Zero Carbon Britain

Paul Allen, director of the Centre for Alternative Technology, will outline what a genuinely sustainable future could look like in a public lecture at Leeds on 6 March.

It is now almost 40 years since a bunch of young idealists adopted a derelict slate quarry in Mid-Wales.  This original community set out to prove, by a positive living example, new technologies that would provide practical solutions to energy, economic and environmental crises we face today.  Today the sense of urgency has increased. 

The Centre for Alternative Technology (CAT) has become a 'living laboratory,' exploring and pioneering ways in which we can rapidly reduce our addiction to fossil fuels whilst increasing wellbeing of our communities and of the bio-diversity upon which we all depend.  To help us understand how we can meet our 21st century challenges, CAT's 'Zero Carbon Britain' project assembles and integrates cutting-edge findings from a wide range of leading researchers to show what a genuinely sustainable future could look like.

Paul Allen, CAT's director, will be talking about the project:

On:  Tuesday 6 March 2012

At:   5.30-6.45pm

In: Geography East lecture theatre (room G.23)

Add to Outlook calendar.

Places are limited.  Please email Tina Schmieder to reserve a place.

About Paul Allen:

Paul Allen holds an Honours degree in Electronic and Electrical Engineering from Liverpool University.  He joined the Centre for Alternative Technology (CAT) in 1988, responsible for design, development, production of a wide range of renewable energy systems, including solar-powered medical systems for use in Bosnia, Eritrea and many other parts of the world.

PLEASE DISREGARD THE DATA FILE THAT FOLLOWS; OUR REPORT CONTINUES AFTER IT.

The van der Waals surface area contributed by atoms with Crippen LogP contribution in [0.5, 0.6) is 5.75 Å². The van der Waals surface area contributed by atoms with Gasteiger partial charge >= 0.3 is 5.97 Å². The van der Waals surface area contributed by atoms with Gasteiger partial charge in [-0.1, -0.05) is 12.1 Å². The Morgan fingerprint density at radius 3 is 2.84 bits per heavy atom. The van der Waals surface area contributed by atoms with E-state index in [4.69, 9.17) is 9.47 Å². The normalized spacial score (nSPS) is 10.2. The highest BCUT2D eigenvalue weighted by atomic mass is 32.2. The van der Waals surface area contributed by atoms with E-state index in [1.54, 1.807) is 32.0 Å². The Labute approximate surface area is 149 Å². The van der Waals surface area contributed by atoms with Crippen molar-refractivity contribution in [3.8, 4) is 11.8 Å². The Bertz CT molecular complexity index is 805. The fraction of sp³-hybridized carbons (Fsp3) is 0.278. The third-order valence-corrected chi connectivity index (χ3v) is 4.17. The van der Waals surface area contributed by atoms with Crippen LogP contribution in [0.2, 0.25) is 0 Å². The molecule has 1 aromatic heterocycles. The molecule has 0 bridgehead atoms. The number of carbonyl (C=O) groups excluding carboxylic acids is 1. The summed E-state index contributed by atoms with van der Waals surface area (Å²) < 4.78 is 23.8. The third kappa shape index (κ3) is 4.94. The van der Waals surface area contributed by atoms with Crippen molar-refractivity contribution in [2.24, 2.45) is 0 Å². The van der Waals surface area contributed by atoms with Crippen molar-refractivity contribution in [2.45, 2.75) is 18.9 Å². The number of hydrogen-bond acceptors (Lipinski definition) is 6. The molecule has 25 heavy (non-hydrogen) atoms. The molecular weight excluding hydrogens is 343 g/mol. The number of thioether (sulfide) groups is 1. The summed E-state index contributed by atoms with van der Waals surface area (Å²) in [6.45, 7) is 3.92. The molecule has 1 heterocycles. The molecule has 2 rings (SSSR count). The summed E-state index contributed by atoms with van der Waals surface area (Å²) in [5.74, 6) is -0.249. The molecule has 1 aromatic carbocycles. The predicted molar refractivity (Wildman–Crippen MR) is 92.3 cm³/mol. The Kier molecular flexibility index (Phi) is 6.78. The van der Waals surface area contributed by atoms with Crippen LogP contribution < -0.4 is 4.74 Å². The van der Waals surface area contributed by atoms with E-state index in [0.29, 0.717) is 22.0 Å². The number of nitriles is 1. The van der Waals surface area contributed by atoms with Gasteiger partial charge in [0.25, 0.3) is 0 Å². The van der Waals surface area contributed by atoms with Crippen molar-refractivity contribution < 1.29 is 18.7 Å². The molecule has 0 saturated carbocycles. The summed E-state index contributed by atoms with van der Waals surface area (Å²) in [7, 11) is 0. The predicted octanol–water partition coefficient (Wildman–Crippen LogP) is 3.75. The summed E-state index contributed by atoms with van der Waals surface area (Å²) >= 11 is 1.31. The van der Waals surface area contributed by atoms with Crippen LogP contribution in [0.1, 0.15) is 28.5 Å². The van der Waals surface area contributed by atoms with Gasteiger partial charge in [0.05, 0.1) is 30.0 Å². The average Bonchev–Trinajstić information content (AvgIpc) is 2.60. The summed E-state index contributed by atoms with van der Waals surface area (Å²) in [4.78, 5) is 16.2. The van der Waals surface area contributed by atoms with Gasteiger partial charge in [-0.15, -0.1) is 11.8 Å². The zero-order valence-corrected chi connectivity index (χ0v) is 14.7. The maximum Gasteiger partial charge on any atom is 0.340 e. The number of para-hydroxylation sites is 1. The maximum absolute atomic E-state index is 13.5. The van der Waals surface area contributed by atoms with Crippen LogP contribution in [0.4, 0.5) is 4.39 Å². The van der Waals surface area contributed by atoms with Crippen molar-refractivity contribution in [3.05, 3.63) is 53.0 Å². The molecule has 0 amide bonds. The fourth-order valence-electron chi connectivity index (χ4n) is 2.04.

Paul worked to develop CAT's spin-out engineering company Dulas Ltd in 1990, which has now gone on to become a successful independent business with a turnover in excess of 8 million.

In 1995, Paul took up the newly created position as CAT's Media and Communications Officer.  This involved proactive and reactive work with radio, television and the press, acting as principal spokesperson for the centre.

In 1997, Paul was a founding director of EcoDyfi, the local regeneration organisation for the Dyfi Valley.  Ecodyfi has established a number of community-based water, wind, solar and wood-fuel schemes.

Paul is currently CAT's External Relations Director, heading the ground-breaking Zero Carbon Britain strategy programme, liaising directly with key policymakers in Government, business, public sector and the devolved assemblies to disseminate the findings of the evidence-based scenario development work.

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